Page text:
Making Golabki (Stuffed Cabbage)

I love making the recipes I grew up eating plant-based. Here I am going to make plant-based Golabki!

Growing up in Chicago in a Polish neighborhood, my Busia (grandmother) and mother made Golabki often.
Traditionally Golabki is made with pork, or ground hamburger and rice. I wanted to veganize it and make it low-fat plant based.

I began doing some research about the history of Golabki. Here is a little bit of what I learned.


The word ‘golabek’ has a double meaning in Polish. It is a dish and it also means ‘dove’. The word golabek came to Poland in the 19th century from Ukraine where this dish was served at aristocratic feasts and parties. The Ukrainian word was ‘holubci’. Houlbci consisted of a dove stuffed with other things and wrapped in cabbage leaves. The idea of holubci came to Poland and was translated in Polish and adopted by all people. The dove was replaced with chopped meat and rice. The poorer cooks often used rice and potatoes as the stuffing for the dish.


Golabki are not specifically Polish! There are similar dishes in Sweden, Croatia, Germany, Greece, Israel, and Turkey. The difference in each country is the type of meat and cabbage used to make the dish.


Well now you know the history of Golabki! The history of dishes has always fascinated me! Each culture takes many of the same ingredients and puts them together in different ways to make a delicious meal for their families.


I like the feeling of having my Busia and Mom in the kitchen with me as I make yet another version of the Polish dish Golabki!

The best way to begin is to cook your stuffing ingredients before hand. I used Buckwheat, brown rice and white mushrooms.
It is best to cook the buckwheat and rice separately. I cooked mine in my Instant Pot the day before. Here are the brands I use.

The first thing you want to do is boil your cabbage so the leaves will be easy to separate. Next, I sautéd the onions, garlic for 4 minutes until translucent, then added the chopped mushrooms, tamari, salt, and pepper.


One last thing I want to mention, this recipe is meant to personalize! The stuffing can be any grains you like such as, millet, oat grouts, bulgur, farro, freekeh, quinoa, etc, Instead of brown rice you could also use basmati, black or wild. Sometimes I like to add vegetables, like carrots, celery or riced cauliflower. The combinations are endless.

Let me know what filling combinations you would like to stuff in your Golabki!

Here is a video of me putting the golabki together.

I like to serve Golabki with mashed potatoes, sauerkraut, edamame, rye bread and a dollop of sour cream


Cabbage and Stuffing

1 whole head cabbage (use white or savoy cabbage)
1 large onion, chopped
1 cup cooked buckwheat (cooked according to package directions)
1 cup cooked brown rice or Basmati rice (cooked according to package directions)
3 cups mushrooms roughly chopped
3 cloves garlic diced
1 Tablespoon Tamari or liquid Aminos
1 teaspoon salt
1/2 teaspoon pepper
1 cup low-sodium vegetable broth

Tomato Sauce: Here is my recipe or you can use your own favorite tomato soup recipe.

2-14.4 oz cans diced tomatoes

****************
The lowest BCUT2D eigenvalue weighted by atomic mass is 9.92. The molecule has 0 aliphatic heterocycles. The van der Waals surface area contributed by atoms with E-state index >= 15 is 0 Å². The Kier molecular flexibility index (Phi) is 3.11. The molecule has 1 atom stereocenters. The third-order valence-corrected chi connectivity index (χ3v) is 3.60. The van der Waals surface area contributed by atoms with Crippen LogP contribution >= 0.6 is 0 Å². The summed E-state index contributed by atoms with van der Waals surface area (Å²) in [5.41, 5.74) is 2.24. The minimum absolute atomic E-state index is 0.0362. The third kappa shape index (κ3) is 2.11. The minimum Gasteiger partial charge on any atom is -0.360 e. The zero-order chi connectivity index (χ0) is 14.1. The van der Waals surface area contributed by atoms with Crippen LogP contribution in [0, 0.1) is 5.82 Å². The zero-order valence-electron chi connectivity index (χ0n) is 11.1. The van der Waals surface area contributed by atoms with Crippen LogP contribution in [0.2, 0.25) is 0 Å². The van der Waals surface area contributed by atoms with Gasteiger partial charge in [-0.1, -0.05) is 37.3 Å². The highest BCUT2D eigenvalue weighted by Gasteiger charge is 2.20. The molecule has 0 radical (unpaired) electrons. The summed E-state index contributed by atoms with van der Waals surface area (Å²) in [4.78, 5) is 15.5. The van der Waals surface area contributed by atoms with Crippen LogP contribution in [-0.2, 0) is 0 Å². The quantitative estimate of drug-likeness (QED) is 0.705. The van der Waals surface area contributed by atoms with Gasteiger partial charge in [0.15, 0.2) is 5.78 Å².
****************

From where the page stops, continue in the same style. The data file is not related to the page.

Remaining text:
1/4 cup cashews soaked in water for at least 2 hours
1/4 teaspoon salt
pinch of pepper


1. Heat oven to 350 degrees

2. Remove the core from the cabbage. Put the whole head into a large pot filled with boiling, salted water. Cover and cook 2 – 10 minutes until cabbage is softened enough to pull off individual leaves and flexible enough to make the Golabki. You will need about 10 leaves. Cooking time will depend on how large your cabbage is.

3. Drain cabbage and cool down by placing in a ice water. Separate the leaves you will use. You should use about 10 rolls.

4. Sauté the onions and garlic in a large saucepan until onions are translucent. Add 1 tablespoon of water as needed to prevent sticking.

5. When onions are done, add mushrooms, cook for about 5 minutes until mushrooms are soft.

6. Add the cooked buckwheat and cooked rice to the saucepan and mix well. Mix in 1 tablespoon Tamari or aminos

7. Remove mixture from heat.

8. Gather the 10 leaves for making the Golabki to assemble the dumplings.

9. Cut the remaining cabbage and place it in the bottom of a casserole dish

10. Place about 1/4 – 1/2 cup of the filling on each cabbage leaf. Roll away from you to encase the filling. Flip the right side of the leaf to the middle, then flip the left side. You will have something that looks like an envelope. Roll away from you to create a neat little roll.

11. Make tomato sauce, put all ingredients tomato bits, cashew, salt and pepper in high-speed blender and process until smooth.

12. Put the cabbage rolls on top of the chopped cabbage in the casserole dish. You want them to be packed tightly into the dish.

13. Pour in 1 cup vegetable broth over cabbage rolls. Ladle 3/4 of the tomato sauce on top and cover

14. Bake @ 350 for 45 minutes

Serve hot, top with additional tomato sauce and sour cream if desired. (See recipe below)

Vegan Sour Cream


1 12.3 oz pkg Mori-Nu firm tofu
2 – 4 tablespoons lemon juice
1/2 teaspoon white vinegar
1/8 teaspoon salt
1/2 teaspoon dry mustard powder
1/4 teaspoon maple syrup
1/8 teaspoon garlic powder
1. Place all ingredients in a high speed blender and process until smooth.



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Making Golabki (Stuffed Cabbage)


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